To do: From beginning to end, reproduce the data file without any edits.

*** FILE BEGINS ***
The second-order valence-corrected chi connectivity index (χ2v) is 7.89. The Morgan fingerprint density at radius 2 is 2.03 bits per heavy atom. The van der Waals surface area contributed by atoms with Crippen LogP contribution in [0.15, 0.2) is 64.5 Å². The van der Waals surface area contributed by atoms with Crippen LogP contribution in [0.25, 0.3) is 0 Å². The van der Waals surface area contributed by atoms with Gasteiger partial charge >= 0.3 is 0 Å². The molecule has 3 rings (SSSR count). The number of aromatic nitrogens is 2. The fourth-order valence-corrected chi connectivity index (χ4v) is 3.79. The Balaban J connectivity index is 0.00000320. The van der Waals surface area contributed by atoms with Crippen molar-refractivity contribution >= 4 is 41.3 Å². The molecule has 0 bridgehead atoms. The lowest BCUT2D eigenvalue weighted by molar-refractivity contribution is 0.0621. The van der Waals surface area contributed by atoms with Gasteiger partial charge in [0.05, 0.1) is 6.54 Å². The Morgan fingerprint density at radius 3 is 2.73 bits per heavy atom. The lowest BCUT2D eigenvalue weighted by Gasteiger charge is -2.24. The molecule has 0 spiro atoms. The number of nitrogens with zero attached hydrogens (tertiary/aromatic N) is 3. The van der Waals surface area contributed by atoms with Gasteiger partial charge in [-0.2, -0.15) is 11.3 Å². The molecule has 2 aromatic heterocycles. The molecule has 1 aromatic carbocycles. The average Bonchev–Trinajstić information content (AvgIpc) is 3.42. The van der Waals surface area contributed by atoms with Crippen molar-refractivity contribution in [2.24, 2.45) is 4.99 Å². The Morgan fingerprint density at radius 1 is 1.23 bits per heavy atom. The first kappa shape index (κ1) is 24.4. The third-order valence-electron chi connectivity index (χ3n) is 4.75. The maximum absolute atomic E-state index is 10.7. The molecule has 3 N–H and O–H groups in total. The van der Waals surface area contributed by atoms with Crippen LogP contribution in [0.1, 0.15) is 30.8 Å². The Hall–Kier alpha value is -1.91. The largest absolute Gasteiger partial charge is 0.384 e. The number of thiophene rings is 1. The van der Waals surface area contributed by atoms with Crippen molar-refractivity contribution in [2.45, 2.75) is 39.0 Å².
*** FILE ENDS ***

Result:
The second-order valence-corrected chi connectivity index (χ2v) is 7.89. The Morgan fingerprint density at radius 2 is 2.03 bits per heavy atom. The van der Waals surface area contributed by atoms with Crippen LogP contribution in [0.15, 0.2) is 64.5 Å². The van der Waals surface area contributed by atoms with Crippen LogP contribution in [0.25, 0.3) is 0 Å². The van der Waals surface area contributed by atoms with Gasteiger partial charge >= 0.3 is 0 Å². The molecule has 3 rings (SSSR count). The number of aromatic nitrogens is 2. The fourth-order valence-corrected chi connectivity index (χ4v) is 3.79. The Balaban J connectivity index is 0.00000320. The van der Waals surface area contributed by atoms with Crippen molar-refractivity contribution >= 4 is 41.3 Å². The molecule has 0 bridgehead atoms. The lowest BCUT2D eigenvalue weighted by molar-refractivity contribution is 0.0621. The van der Waals surface area contributed by atoms with Gasteiger partial charge in [0.05, 0.1) is 6.54 Å². The Morgan fingerprint density at radius 3 is 2.73 bits per heavy atom. The lowest BCUT2D eigenvalue weighted by Gasteiger charge is -2.24. The molecule has 0 spiro atoms. The number of nitrogens with zero attached hydrogens (tertiary/aromatic N) is 3. The van der Waals surface area contributed by atoms with Gasteiger partial charge in [-0.2, -0.15) is 11.3 Å². The molecule has 2 aromatic heterocycles. The molecule has 1 aromatic carbocycles. The average Bonchev–Trinajstić information content (AvgIpc) is 3.42. The van der Waals surface area contributed by atoms with Crippen molar-refractivity contribution in [2.24, 2.45) is 4.99 Å². The Morgan fingerprint density at radius 1 is 1.23 bits per heavy atom. The first kappa shape index (κ1) is 24.4. The third-order valence-electron chi connectivity index (χ3n) is 4.75. The maximum absolute atomic E-state index is 10.7. The molecule has 3 N–H and O–H groups in total. The van der Waals surface area contributed by atoms with Crippen LogP contribution in [0.1, 0.15) is 30.8 Å². The Hall–Kier alpha value is -1.91. The largest absolute Gasteiger partial charge is 0.384 e. The number of thiophene rings is 1. The van der Waals surface area contributed by atoms with Crippen molar-refractivity contribution in [2.45, 2.75) is 39.0 Å².